An Accurate Account of the “Men Who Built America” Part 17

This is the seventeenth in my series of posts about the five businessmen the History Channel profiled in a terribly inaccurate and un-historical TV miniseries titled The Men Who Built America. I’m writing these posts in response to several comments and e-mails from TV viewers who have expressed interest in a more accurate version of the story. (Click here to see all Al’s columns on the program and its subjects.)

Post #17: Railroad Economics and Rockefeller Oil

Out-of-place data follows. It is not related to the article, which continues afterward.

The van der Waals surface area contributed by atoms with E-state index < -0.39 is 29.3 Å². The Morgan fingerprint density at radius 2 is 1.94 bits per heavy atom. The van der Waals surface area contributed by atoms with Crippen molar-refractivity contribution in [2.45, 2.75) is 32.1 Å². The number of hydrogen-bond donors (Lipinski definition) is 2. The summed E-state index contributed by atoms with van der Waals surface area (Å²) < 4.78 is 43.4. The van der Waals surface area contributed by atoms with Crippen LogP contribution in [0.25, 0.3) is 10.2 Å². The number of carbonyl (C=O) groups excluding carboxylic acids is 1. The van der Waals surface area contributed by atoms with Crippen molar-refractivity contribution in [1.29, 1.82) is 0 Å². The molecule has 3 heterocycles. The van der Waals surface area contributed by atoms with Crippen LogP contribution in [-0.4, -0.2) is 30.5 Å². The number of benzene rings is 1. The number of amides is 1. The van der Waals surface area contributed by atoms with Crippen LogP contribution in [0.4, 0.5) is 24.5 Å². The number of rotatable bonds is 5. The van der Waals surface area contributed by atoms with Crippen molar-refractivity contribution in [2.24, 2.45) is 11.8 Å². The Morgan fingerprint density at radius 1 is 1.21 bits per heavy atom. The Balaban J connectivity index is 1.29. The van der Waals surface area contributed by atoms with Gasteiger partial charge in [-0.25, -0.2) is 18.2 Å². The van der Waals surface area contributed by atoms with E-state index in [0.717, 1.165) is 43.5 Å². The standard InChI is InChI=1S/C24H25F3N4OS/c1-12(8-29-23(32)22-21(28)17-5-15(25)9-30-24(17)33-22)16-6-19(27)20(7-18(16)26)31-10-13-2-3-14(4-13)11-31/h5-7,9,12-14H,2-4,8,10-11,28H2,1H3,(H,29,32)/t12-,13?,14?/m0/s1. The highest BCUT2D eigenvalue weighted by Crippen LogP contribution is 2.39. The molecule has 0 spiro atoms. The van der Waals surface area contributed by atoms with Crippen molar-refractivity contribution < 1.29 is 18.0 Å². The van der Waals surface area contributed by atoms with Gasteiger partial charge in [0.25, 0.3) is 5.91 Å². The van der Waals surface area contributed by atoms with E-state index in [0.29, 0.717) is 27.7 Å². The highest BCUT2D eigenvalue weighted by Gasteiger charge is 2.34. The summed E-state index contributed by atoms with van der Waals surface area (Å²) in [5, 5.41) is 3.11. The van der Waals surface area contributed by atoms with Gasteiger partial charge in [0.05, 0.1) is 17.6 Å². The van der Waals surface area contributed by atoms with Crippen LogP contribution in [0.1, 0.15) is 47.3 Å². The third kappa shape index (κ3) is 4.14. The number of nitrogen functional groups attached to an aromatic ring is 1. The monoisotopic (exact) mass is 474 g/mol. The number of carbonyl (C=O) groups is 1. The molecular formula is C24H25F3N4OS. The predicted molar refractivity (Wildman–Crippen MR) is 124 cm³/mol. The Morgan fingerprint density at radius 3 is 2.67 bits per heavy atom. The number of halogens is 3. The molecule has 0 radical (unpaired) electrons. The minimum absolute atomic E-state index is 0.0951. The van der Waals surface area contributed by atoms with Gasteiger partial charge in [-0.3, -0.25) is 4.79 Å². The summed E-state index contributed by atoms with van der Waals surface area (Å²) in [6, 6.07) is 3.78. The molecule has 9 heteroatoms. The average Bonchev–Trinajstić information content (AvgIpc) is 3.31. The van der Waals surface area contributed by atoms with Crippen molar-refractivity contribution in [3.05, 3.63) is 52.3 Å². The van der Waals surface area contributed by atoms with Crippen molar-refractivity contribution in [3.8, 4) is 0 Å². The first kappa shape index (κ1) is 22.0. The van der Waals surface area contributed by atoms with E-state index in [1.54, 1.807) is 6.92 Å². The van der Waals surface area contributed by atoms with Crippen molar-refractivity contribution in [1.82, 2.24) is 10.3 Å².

Railroads were an industry where great fortunes were made and lost in post-Civil War America. When Andrew Carnegie resigned his position with the Pennsylvania Railroad in 1865 he was leaving the largest corporation in the world, a company with 30,000 employees and a capitalization of sixty-one million dollars. Cornelius Vanderbilt’s New York Central was not far behind. By the early 1870’s eighty percent of the market capitalization of all American corporations was in railroad companies.

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